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Public procurement law — American-Cyanamid reigns supreme, for now…

AuthorsMichael Winder

7 min read

Commercial & Contracts, Procurement

Public procurement law American Cyanamid reigns supreme for now

The procurement world has been dominated by the news that the Procurement Act 2023 has been granted Royal Assent and will come into force from October 2024.

With the new regime on the horizon, Partner and public procurement specialist Michael Winder provides an update on recent case law and highlights five key learnings for bidders and contracting authorities.


Calculating relevance of losses when objecting to the lifting of an automatic suspension

In the case of Teleperformance Contact Ltd v Secretary of State for the Home Department [2023], the High Court considered whether losses suffered by intra-group companies are relevant when lifting an automatic suspension.

The Home Secretary advertised a procurement for the provision of visa and citizenship application services that comprised of five Lots. Teleperformance Contact Ltd (TCL) — which is part of a global group — submitted bids for each of the Lots but was only awarded Lot 5. The other four lots were awarded to VF Worldwide Holdings Ltd (VFW).

In July 2023, TCL challenged the award of the first three Lots and the Home Secretary was put on an automatic suspension from entering into the contracts with VFW, pursuant to Regulation 95 of the Public Contracts Regulations 2015 (the Regulations). The Home Secretary made an application under Regulation 96(1)(a) to have the automatic suspension lifted.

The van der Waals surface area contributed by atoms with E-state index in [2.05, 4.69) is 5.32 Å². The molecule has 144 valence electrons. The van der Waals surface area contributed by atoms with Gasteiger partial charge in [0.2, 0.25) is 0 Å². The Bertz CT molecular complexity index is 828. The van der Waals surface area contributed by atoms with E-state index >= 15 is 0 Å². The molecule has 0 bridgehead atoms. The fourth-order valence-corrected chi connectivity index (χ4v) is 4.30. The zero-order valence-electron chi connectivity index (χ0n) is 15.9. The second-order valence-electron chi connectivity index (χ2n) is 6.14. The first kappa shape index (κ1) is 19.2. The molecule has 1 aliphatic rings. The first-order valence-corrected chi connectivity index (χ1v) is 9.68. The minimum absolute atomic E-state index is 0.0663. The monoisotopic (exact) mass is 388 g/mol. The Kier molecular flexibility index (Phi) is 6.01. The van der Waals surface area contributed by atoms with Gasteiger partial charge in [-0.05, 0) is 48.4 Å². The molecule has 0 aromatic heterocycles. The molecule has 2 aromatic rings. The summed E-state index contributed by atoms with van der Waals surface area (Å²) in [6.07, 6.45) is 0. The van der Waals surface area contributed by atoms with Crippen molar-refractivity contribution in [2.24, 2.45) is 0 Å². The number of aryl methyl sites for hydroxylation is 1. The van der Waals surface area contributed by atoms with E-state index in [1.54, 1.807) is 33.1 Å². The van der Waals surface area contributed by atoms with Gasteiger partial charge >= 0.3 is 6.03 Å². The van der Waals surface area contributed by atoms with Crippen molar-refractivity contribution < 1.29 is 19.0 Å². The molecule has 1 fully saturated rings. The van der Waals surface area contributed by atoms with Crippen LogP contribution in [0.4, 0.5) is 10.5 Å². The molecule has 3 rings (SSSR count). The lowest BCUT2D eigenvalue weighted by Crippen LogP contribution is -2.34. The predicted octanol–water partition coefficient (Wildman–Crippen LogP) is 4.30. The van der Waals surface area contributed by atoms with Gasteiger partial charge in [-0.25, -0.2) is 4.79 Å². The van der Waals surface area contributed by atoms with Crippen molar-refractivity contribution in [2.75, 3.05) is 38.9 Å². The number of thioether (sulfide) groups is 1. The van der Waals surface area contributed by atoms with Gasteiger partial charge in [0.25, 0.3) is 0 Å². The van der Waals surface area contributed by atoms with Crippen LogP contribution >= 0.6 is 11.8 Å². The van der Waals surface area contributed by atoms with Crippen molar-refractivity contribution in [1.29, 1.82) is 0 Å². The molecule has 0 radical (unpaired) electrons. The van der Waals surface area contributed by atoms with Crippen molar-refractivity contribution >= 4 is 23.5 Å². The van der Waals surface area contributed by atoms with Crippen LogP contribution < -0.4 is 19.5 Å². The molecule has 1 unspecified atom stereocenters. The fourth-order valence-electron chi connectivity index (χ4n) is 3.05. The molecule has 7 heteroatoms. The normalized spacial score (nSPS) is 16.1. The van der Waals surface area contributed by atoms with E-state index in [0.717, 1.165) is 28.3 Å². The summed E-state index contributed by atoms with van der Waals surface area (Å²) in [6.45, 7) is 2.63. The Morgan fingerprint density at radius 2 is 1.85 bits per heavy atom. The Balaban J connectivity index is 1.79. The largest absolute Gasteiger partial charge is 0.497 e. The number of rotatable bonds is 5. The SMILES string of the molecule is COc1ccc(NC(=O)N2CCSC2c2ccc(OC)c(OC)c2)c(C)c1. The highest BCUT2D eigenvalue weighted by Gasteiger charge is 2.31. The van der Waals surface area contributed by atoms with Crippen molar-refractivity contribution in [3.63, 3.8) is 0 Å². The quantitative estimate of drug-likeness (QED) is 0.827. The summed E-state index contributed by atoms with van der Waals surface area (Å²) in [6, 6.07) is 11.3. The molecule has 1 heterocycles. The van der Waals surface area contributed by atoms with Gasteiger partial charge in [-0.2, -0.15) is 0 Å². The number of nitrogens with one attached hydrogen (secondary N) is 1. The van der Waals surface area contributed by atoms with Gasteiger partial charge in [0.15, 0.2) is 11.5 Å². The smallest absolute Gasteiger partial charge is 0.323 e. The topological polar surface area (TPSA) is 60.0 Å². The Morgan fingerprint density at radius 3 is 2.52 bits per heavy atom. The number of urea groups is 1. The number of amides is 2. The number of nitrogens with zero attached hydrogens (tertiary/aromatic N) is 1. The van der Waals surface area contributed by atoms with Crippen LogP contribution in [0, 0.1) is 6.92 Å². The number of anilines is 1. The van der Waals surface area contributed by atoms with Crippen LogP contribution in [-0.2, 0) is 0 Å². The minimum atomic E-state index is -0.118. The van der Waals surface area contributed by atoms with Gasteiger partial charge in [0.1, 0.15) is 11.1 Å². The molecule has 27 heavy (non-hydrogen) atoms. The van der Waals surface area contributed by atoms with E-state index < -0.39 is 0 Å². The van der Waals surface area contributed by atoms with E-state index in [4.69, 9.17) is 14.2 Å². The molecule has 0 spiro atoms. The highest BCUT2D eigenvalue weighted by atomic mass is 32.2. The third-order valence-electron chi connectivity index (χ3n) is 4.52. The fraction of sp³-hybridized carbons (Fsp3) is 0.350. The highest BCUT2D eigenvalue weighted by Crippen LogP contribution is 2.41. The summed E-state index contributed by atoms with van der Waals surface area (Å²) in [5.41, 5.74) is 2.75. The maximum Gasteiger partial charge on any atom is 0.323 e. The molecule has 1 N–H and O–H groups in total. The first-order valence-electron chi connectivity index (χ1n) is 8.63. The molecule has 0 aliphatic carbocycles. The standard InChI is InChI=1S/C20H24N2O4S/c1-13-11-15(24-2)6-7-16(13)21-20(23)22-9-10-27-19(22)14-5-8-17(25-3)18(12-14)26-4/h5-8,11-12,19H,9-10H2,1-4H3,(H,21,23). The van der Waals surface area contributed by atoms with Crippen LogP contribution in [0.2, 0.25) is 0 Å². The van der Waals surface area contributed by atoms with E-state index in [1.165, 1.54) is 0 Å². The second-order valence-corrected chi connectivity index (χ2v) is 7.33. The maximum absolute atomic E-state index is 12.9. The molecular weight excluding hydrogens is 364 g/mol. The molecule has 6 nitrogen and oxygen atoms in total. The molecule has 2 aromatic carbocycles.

The American-Cyanamid test

When determining whether the automatic suspension should be lifted, the High Court applied the well-established American-Cyanamid test (recently summarised in Camelot Global Lottery Solutions Ltd v Gambling Commission [2022]).

The test consists of four limbs:

  1. Is there a serious issue to be tried?
  2. If so — and if the suspension was lifted — would damages be an adequate remedy for the claimant? Additionally, is it just in all circumstances for the claimant to be confined to damages as a remedy?
  3. If not, would damages be an adequate remedy for the defendant if the suspension remained in place?
  4. Where there is doubt as to the adequacy of damages for either party, which option would likely carry the least injustice if it transpired to be wrong?

The court determined that while there was a serious issue to be tried, damages would be an adequate remedy for TCL whereas damages would be inadequate for the Home Secretary. Therefore, it was deemed that the balance of convenience fell in favour of lifting the automatic suspension.


Calculation of losses

The key consideration in this case was how TCL calculated its losses for determining whether damages were an adequate remedy. TCL argued that damages was not an adequate remedy, as its wider group would incur significant irremediable losses.